Cost per serving can be useful to help compare similar food-based fitness supplements too, you just might have to get a little creative.

On the one hand you may not care about exact calories or macros: you just need a “meal in between meals”.

And let’s say you’ve checked out the ingredients and are cool with what’s in the different products you’re comparing.

Now it comes down to cost pretty much (some might say “taste”, but a crappy tasting powder can almost always be repaired via additional ingredients of your liking).

 

So cost per serving could help you decide which one to go for, but here are a few things you’ll need to deal with when comparing say, these four vegan mass gainers.

One thing to consider is that none of their serving sizes are the same, which makes apples-to-apples co$t compari$on$ a little harder to line up.

 

Here’s how they rank, listed from largest to smallest by calories per serving:

Naked Mass Vegan Weight Gainer  1,280 calories

IronVegan Athlete’s Gainer  720

GNC Earth Genius PurEdge Gainer  570

Vegun Nutrition VeganMass  280

 

That’s a wide range for one thing, and for another I have an issue with the two gainers that have the largest & smallest serving sizes:

* Naked Mass’ 1280 calories is a ton of food for a real meal, let alone the calorie count for a “meal between meals” supplement powder.

* VeganMass’ 280 calories is not really even in mass gainer country — besides being below my supposed qualifying minimum of 400 calories — but there weren’t any other high-calorie vegan gainers to choose instead.

 

Cost per serving workaround

The easiest way to get an approximate apples-to-apples serving cost for these four powders is to:

  1. cut Naked Mass’ serving in half to 640 calories;
  2. double VeganMass’ serving size to 560 calories.

The upside of doing that for Naked Mass’ Vegan Gainer is that you:

  • won’t explode from pounding too many calories at once;
  • will get twice as many servings per container.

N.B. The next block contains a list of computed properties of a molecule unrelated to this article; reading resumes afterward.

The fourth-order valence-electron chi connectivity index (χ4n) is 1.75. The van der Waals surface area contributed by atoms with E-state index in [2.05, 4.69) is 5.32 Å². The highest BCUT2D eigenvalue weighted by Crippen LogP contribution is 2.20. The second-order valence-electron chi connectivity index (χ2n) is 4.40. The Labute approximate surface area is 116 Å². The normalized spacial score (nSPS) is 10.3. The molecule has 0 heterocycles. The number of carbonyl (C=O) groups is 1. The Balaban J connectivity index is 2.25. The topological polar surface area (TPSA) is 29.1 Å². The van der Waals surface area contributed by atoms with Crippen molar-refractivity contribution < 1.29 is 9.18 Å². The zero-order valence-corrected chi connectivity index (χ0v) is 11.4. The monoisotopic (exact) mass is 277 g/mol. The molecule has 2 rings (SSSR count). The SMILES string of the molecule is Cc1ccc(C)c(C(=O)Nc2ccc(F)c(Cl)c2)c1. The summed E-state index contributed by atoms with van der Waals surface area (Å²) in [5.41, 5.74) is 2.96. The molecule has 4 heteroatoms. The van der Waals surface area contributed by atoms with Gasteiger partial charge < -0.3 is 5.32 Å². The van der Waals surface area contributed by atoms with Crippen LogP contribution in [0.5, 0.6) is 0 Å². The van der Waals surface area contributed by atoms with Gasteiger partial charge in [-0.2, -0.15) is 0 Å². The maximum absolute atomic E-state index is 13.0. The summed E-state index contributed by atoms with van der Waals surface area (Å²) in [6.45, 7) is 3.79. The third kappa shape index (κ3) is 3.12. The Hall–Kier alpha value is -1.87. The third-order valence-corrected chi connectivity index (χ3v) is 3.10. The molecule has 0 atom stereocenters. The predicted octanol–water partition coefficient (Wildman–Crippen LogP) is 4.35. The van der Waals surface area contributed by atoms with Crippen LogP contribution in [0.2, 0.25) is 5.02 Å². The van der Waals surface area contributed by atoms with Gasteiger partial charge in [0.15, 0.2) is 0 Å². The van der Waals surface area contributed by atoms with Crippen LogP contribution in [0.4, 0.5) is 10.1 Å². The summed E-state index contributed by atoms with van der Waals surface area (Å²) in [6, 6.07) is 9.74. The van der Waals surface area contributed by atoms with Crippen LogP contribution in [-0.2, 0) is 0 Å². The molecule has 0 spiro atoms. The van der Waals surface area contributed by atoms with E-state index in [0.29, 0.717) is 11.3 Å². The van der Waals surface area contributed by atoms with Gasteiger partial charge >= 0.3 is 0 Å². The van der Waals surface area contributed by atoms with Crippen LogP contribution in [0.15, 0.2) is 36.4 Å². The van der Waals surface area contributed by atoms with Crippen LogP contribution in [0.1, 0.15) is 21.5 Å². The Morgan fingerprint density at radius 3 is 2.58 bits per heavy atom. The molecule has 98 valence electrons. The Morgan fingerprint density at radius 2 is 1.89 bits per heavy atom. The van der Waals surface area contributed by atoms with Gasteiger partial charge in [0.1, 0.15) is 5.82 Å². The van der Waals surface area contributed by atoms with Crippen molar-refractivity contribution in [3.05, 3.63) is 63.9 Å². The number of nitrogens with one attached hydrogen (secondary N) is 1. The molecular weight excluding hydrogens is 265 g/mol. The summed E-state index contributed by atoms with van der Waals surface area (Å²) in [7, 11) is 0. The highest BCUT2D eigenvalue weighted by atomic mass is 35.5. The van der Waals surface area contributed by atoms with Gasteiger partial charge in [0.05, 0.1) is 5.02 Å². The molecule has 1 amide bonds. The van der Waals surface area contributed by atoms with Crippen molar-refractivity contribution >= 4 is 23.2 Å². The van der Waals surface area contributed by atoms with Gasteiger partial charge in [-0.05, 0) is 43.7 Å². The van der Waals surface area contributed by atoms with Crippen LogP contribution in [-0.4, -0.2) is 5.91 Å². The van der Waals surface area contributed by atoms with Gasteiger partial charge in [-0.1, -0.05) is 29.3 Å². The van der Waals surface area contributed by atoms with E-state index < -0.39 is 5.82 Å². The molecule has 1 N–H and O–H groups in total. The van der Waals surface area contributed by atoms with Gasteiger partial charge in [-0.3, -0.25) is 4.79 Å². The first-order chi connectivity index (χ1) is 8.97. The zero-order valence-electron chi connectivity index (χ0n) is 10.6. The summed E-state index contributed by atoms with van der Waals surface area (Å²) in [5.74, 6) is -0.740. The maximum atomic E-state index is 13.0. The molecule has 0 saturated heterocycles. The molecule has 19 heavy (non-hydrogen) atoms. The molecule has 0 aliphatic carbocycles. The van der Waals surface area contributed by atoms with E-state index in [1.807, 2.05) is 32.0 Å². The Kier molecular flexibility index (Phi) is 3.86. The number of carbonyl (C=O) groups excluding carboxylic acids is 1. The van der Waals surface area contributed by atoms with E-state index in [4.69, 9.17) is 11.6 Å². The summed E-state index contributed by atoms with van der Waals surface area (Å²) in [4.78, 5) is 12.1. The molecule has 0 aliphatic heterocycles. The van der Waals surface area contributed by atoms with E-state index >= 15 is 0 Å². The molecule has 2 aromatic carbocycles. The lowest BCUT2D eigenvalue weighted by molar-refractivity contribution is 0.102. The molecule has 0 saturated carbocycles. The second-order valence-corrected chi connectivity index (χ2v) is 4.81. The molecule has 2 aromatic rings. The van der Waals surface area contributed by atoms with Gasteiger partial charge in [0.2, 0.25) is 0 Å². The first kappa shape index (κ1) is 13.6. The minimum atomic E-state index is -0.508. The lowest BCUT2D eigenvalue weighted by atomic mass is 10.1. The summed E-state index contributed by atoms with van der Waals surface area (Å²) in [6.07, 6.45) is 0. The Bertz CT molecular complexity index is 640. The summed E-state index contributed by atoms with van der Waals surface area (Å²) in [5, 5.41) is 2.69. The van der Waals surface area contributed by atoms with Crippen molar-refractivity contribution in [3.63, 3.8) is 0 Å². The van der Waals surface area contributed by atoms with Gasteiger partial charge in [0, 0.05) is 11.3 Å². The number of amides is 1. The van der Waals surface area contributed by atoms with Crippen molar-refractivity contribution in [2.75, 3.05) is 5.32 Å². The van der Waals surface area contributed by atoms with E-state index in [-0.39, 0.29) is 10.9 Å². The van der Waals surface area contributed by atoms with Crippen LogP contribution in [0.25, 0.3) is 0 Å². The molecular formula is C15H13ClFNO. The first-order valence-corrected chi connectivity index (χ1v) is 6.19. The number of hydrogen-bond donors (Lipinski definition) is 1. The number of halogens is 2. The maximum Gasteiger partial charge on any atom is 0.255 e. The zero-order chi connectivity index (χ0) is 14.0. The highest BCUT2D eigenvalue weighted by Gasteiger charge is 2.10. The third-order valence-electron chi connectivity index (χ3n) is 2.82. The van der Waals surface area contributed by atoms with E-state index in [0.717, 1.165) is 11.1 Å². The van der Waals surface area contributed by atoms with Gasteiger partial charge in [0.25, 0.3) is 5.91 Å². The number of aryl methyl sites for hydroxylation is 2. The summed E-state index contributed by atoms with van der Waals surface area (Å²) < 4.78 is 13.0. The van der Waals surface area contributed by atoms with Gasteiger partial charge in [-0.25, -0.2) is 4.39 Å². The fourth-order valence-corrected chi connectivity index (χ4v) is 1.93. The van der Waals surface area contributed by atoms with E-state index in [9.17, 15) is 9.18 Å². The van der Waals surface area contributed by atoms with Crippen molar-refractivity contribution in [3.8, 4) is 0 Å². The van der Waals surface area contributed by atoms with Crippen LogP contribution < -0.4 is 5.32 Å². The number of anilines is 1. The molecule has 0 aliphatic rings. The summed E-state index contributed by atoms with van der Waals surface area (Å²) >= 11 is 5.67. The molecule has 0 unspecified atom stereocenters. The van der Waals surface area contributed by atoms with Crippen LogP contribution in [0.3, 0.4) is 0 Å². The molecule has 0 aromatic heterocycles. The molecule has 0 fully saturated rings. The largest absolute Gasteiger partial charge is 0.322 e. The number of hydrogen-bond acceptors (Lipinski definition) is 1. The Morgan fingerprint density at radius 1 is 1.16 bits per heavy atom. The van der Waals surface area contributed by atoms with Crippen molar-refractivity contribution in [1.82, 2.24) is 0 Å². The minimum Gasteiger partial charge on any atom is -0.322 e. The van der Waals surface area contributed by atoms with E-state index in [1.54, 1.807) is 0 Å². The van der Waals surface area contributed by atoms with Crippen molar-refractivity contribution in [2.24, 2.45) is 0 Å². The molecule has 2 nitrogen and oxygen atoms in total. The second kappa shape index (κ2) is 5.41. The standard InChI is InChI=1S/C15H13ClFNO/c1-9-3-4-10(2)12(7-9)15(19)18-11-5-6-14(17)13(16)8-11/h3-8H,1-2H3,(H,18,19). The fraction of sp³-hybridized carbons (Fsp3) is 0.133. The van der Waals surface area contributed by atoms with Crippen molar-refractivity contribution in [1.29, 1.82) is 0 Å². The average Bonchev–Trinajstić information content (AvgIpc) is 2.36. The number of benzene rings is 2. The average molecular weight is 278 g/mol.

The weight-gaining logic of an additional 500+ calories per day

With those two portion adjustments, now our gainer servings are pretty similar: 640, 720, 570, & 560 calories.

This neighborhood (500-750 calories) makes sense if you’re:

  • working out regularly,
  • want to add lean muscle pounds,
  • & find yourself stuck at the same weight.

Why?

Well, because medical experts in weight management — including weight gain — agree that the way to healthily add lean muscle weight is to bump your caloric intake up anywhere from 300-500+ calories per day, and do it consuming quality calories only.

 

So if you can’t squeeze an additional 500+ calories’ worth of food per day in between your already spot-on diet (hint 😉) — whether due to a busy schedule or lack of room in your digestive tract — a 500+ calorie healthy gainer powder or post-workout homemade smoothie could work out well for you.

 

Here’s how the four vegan gainers rank in cost per serving, with their calories listed for reference so you can see they’re all in the same ballpark now:

Naked Mass Vegan Weight Gainer  $2.73 / $5.45

640 calories / 1280 calories

 

IronVegan Athlete’s Gainer 10lb.  $3.33

720 calories

 

GNC Earth Genius PurEdge Gainer  $4.64

570 calories

 

Vegun Nutrition VeganMass   $2.40 / $4.80

280 calories / 560 calories

Vegun Nutrition Vegan Mass - heydayDo image

 

Vegan gainer cost comparison bottom line:

After evening out the serving sizes like I did, Naked Mass’ Vegan Gainer is the cheapest, and both it & IronVegan Athlete’s Gainer are more inexpensive than the other two by well over a buck per serving.